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Obesity: a social problem, not an individual one

Co-author Jimmy E. Ramos Valencia

The metadiscourses, in which discourses are projected to interact with recipients, disseminated by the media and “social networks” represent body weight as a consequence of lifestyle. These equate “fatness” with “disease” and “thinness” with “health,” and consequently “fat people” would be lazy people who do not follow “healthy” lifestyles. Obesity, associated with being overweight, is therefore understood as a disease that people should control and avoid. In neoliberal societies, in which the “autonomous and self-regulated individual” is highly valued, the social construction regarding “fat people” is especially condemnatory.

In 2015, according to Healthdata, there were 107.7 million obese children and 603.7 million obese adults in the world. And since 1980, obesity has doubled in more than 70 countries and has steadily increased in most other countries. Obesity, however, remains for societies an aesthetic and behavioral problem, according to the specialized media, Medwave.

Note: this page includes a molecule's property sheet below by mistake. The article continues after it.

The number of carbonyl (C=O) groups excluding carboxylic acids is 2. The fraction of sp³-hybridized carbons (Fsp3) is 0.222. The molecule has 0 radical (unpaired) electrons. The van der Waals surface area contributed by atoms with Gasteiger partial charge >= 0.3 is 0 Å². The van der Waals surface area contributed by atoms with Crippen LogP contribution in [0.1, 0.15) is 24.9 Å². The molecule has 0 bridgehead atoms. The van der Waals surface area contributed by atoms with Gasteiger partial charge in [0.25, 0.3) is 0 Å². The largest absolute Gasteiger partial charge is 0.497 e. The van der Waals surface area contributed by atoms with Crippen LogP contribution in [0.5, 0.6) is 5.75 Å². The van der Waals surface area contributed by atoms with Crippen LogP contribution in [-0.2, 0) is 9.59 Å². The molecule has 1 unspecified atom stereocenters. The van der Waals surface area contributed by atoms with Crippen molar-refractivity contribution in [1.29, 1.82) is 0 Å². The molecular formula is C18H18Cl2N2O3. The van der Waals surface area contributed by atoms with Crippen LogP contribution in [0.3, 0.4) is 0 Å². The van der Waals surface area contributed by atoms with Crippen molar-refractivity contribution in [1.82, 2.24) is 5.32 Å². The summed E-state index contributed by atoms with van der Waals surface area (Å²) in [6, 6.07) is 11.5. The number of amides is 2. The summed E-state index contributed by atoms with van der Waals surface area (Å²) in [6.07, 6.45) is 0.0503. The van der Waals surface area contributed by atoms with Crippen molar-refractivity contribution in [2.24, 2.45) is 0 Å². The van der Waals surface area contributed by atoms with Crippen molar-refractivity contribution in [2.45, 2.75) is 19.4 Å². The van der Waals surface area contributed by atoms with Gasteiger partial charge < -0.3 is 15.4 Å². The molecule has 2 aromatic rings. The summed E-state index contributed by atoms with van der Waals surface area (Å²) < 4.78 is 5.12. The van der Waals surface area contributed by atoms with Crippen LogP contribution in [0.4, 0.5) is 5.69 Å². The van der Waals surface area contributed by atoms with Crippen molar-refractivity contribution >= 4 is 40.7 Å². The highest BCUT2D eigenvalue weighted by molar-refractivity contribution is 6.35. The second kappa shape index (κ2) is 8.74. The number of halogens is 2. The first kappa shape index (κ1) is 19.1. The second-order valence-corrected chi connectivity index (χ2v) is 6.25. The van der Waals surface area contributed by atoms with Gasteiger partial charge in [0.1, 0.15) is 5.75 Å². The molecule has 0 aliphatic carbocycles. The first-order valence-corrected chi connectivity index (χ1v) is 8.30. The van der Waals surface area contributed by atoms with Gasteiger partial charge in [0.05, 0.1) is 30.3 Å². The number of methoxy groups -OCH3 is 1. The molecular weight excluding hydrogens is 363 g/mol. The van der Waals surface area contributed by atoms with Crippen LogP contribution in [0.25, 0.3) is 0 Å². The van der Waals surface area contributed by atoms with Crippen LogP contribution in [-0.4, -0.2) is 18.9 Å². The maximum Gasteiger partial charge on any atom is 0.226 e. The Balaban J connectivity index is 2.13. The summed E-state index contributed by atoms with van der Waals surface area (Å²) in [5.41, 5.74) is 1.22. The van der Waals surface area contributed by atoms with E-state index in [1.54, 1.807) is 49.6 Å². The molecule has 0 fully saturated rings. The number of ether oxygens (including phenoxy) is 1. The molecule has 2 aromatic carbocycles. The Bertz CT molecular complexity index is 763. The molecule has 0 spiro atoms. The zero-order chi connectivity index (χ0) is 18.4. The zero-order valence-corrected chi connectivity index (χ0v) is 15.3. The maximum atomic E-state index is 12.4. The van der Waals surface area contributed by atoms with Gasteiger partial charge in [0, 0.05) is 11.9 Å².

This is a warning light for Latin American countries which, at the dawn of the third decade of the 21st century, show statistics that reflect a significant increase in the problem. The two countries that best represent the relationship between neoliberal politics and the increase in weight of the population in Latin America are Chile and Mexico. For example, in the case of Mexico, one of the most affected countries, in 1993 the Metabolic Syndrome,  associated with risk factors for heart disease, diabetes and other health problems linked to obesity, affected 30% of people over 20 years of age, according to the National Health and Nutrition Survey (ENSANUT), while in 2012 seven out of ten adults were overweight and obese.